The quirky arrangement (‘A Tea with Bach’) of the minuet from Bach’s first Cello suite won’t please all – though it is far from being the worst that has been done to Bach in recent years and does have a certain almost impudent charm. The arrangement of Satie’s ‘Gnossienne No. 1’ seems to me almost wholly successful, though there are perhaps moments when Helstroffer rushes things slightly. Yet the theorbo’s sonority suits the music very well and for the most part this arrangement has a cool beauty in accord with that of the original.

The only track on the album to which I might have applied the epithet “self-indulgent” is ‘Dans la chambre de mon théorbe’ in which, over a performance of a passacaglia by Kapsberger, the French actor and poet Jean-Luc Debattice reads – somewhat melodramatically – a poem of his written in 2011 and dedicated to Helstroffer. Reducing Kapsberger to background music is something which I find offensive in and of itself; when this is done to foreground an excessively rhapsodic piece of verse, I feel even less happy about the idea (and its realization).

From my earlier strictures on Bruno Helstroffer’s own compositions I would exempt two tracks. ‘Thanks Toumani’ is dedicated to the great Malian player of the kora, Toumani Diabaté (it is not irrelevant that Diabaté has often worked across musical ‘borders’ – as with the late Roswell Rudd, a fine and adventurous jazz trombonist on the album Malicool, and with the flamenco ensemble Ketama). Helstroffer draws some very kora-like sounds from his theorbo – for what it’s worth I suspect that Kapsberger would have liked this piece!). At the close of the album, Kapsberger’s ‘Toccata Undecisima’ serves as a kind of prelude to an improvisation by Helstroffer, ‘Vos Luths’, in which Helstroffer makes us of a blues guitar technique known as ‘slide guitar’ or ‘bottleneck’ guitar style. In ‘bottleneck’ blues an object worn on one finger (usually of the left hand) is placed on the strings and slid up and down to produce deep vibrato and glissandi effects. It was widely used by the early blues players of the Mississippi Delta (see, for example, Ted Gioia, Delta Blues, 2008) and much imitated by later blues and rock guitarists. This must, I feel sure, be the first recorded example of ‘bottleneck theorbo’! The result is intriguing and evocative, but perhaps of limited usefulness. I suspect that even the adventurous Kapsberger, inventor of such techniques as “‘strascini’ (long slurred passages) [and] ‘campanellas’ (cross-string harp-like effects” (O’Dette) might have baulked at the thought of ‘slide theorbo’.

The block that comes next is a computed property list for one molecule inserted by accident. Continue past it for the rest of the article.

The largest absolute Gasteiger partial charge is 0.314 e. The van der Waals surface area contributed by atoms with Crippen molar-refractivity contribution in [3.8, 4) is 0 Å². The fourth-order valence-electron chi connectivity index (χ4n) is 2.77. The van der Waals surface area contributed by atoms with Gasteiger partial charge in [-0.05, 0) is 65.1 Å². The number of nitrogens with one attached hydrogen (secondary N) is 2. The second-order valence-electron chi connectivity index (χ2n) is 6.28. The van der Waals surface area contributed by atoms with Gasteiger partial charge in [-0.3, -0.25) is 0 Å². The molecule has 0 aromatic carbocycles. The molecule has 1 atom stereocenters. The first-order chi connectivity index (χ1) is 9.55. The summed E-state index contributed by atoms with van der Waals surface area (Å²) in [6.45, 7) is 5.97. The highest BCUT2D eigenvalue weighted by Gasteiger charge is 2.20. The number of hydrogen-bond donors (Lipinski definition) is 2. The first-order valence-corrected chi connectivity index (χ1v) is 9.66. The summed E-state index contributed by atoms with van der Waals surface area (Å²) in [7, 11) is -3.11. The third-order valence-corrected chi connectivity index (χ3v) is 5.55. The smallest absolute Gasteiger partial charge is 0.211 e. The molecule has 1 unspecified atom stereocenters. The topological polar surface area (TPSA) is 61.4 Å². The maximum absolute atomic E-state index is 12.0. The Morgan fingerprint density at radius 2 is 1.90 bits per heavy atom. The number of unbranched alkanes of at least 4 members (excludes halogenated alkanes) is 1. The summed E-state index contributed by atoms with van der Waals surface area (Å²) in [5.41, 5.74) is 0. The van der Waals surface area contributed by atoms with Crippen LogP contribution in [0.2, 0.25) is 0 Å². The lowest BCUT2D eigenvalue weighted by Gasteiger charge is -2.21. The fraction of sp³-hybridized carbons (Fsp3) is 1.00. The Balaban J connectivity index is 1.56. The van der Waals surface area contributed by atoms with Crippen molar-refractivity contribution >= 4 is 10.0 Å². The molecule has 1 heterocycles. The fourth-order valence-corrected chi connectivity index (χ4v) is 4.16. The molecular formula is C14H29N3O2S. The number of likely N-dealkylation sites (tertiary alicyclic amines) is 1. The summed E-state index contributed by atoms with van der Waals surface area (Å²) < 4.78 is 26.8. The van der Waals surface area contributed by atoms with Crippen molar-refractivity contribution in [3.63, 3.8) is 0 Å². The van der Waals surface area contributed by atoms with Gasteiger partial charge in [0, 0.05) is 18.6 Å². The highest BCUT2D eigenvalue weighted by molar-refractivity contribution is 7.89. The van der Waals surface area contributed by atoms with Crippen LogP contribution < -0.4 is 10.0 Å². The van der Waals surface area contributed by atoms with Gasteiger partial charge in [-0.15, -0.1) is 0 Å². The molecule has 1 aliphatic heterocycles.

The “self-indulgence” of which Nicholas Anderson complains seems to me to be largely confined to the presentation of the CD and not to the actual music-making heard thereon. This is Helstroffer’s first CD made under his own name; I hope there will be more. If so, I hope that the talented Mr. Helstroffer will be encouraged, for the time being at least, to concentrate on the Italian repertoire of the first half of the Seventeenth Century – and perhaps on the music of Kapsberger in particular. Pace Nicholas Anderson, those who are not too rigidly fixed in their ideas and have reasonably open minds and ears should approach this CD, not with caution, but with a sense of pleasant expectation.

Glyn Pursglove


Contents
Alessandro PICCININI (1566-c.1638)
1.Partite variate sopra quest’aria francese detta l’alemana [5:07]
2. Corrente VI sopra l’alemana [1:51]
Bruno HELSTROFFER
3. Comme un beffroi [5:27]
Johannes Hieronymus KAPSBERGER (c.1580-1641)
4. Toccata nona [2:21]
Bruno HELFSTROFFER
5. Perivoli Blue [4:24]
6. Thanks Toumani [7:53]
Bellerofonte CASTALDI (c.1580/81-1649)
7. Arpeggiata a mio modo [2:48]
Erik SATIE (1866-1925), arr. Bruno HELFSTROFFER
8. Gnossienne No. 1 [3:41]
Johannes Hieronymus KAPSBERGER (1580-1641)
9. Bergamasca [4:28]
10. Dans la chambre de mon théorbe [2:52]
Bruno HELFSTROFFER
11. Clan [4:22]
J.S. BACH (1685-1750), arr. Bruno HELFSTROFFER
12. A Tea with Bach [4:40]
Johannes Hieronymus KAPSBERGER (1580-1641)
13. Toccata undicessima [2:06]
Bruno HELFSTROFFER
14. Vos luths [3:51]